I had heard the song before when Liam Neeson sang it in the movie Michael Collins. It did not hit me to sing it myself until I heard the beautiful rendition on Sean O' Se's CD Songs of Cork and Kerry. Debbie and I had also visited that city, named in the song, on the southwest Cork coast earlier in the trip, so it made perfect sense for me to learn it, which I did upon returning to the States. It's a sad but defiant song about the British landlords chasing the native Irish out of their homes during the potato famine. (See the lyric below.)

Looking forward to a night of great music and sessions, my brain was also trying to connive a way of approaching Mr. O' Se in an unobtrusive way at an appropriate time and place. I must admit, I was a bit star-struck. I parked at the Shamrock Restaurant and Pub to have a bite before the music started at the festival grounds. No sooner had I ordered my fish and chips when in walks Sean himself. I am not going to disturb him during his meal, I think to myself. Wait for the right time.

After dinner, I headed over to the festival tent where the music would begin shortly. Was checking email on the laptop when I saw Sean arrive with his guitar accompanist and producer Matthew Allen. I nodded to him and he waved back, hardly an introduction. Since he was to sing at the concert, I didn't want to keep him from checking in with the stage manager and readying for the show. Wait for the right time.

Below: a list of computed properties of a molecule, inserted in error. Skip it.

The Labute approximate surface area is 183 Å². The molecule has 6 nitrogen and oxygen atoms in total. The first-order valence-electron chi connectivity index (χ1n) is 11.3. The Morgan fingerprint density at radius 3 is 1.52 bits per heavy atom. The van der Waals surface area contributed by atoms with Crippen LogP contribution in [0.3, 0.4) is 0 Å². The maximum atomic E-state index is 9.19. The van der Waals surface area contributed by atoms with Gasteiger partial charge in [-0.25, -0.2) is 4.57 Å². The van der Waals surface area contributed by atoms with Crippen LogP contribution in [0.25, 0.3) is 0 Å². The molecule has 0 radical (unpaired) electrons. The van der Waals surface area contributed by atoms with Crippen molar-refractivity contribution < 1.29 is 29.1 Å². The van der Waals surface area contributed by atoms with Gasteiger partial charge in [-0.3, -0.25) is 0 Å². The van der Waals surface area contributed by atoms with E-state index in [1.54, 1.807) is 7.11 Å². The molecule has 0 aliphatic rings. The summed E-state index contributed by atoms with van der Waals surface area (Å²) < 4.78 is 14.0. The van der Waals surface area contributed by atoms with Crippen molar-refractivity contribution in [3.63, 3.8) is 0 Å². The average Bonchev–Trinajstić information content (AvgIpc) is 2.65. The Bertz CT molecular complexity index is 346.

A little while later, as I turned to put the laptop back in the car, as luck (or fate) would have it, he was walking right towards me from the outdoor rest room.

'Sean O'Se!' I stuck out my hand to one of County Cork's finest singers. 'Mark Levy. I have a quick story to tell you when you have a minute.' 'This is a good time, ' he said, so I proceeded with the following tale:

'Back in 2006 I sang at a session at the Tin Whistle in Ahakista, County Cork. The owner of the pub gave me a couple CD's, one of which was your Songs from Cork and Kerry. 'Ah, yes,' says Sean.

'Well, about three years later we made another trip to Ireland, this time to visit my wife's father's family. As we spoke to her father's first cousin Seamus in County Cavan, he recounted the story of Debbie's grandfather's departure from the island.

'Me father always said he had a younger brother Paul who went to America (it was 1928). In those days when someone was leaving for there, we would have an 'American wake,' because we might never see them again. It was customary to sing your way off the island at that time, and the morning after three days of wake, your grandfather stood at the crossroads and sang two songs, 'Pal of My Cradle Days' (1926), and 'Skibbereen,' which of course I told him I knew. He insisted that I sing it for him and his wife. Both were practically in tears, yelling out encouraging words as is often done in the Old Country. 'It's full circle', he finally said, 'Your grandfather left with that song, and you bring the granddaughter back with it.'